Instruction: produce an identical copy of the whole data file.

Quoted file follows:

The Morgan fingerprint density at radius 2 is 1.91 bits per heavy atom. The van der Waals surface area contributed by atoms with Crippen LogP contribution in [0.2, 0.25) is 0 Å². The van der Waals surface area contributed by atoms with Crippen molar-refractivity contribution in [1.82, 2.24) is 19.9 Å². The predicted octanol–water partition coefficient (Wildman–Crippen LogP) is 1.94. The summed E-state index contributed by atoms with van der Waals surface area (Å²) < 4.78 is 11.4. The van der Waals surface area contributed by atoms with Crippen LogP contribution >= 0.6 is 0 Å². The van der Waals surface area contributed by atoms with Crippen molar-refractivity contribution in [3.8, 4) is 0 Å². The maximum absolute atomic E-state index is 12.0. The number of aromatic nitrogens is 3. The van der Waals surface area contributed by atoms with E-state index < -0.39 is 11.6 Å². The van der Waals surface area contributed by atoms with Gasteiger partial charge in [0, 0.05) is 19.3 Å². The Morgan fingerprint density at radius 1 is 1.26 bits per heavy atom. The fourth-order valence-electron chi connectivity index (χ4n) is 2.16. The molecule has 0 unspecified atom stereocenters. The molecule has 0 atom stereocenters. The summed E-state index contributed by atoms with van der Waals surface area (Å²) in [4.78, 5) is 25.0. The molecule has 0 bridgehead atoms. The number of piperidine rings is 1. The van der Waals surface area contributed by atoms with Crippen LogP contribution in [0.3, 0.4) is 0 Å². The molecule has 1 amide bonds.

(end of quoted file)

The Morgan fingerprint density at radius 2 is 1.91 bits per heavy atom. The van der Waals surface area contributed by atoms with Crippen LogP contribution in [0.2, 0.25) is 0 Å². The van der Waals surface area contributed by atoms with Crippen molar-refractivity contribution in [1.82, 2.24) is 19.9 Å². The predicted octanol–water partition coefficient (Wildman–Crippen LogP) is 1.94. The summed E-state index contributed by atoms with van der Waals surface area (Å²) < 4.78 is 11.4. The van der Waals surface area contributed by atoms with Crippen LogP contribution >= 0.6 is 0 Å². The van der Waals surface area contributed by atoms with Crippen molar-refractivity contribution in [3.8, 4) is 0 Å². The maximum absolute atomic E-state index is 12.0. The number of aromatic nitrogens is 3. The van der Waals surface area contributed by atoms with E-state index < -0.39 is 11.6 Å². The van der Waals surface area contributed by atoms with Gasteiger partial charge in [0, 0.05) is 19.3 Å². The Morgan fingerprint density at radius 1 is 1.26 bits per heavy atom. The fourth-order valence-electron chi connectivity index (χ4n) is 2.16. The molecule has 0 unspecified atom stereocenters. The molecule has 0 atom stereocenters. The summed E-state index contributed by atoms with van der Waals surface area (Å²) in [4.78, 5) is 25.0. The molecule has 0 bridgehead atoms. The number of piperidine rings is 1. The van der Waals surface area contributed by atoms with Crippen LogP contribution in [0.3, 0.4) is 0 Å². The molecule has 1 amide bonds.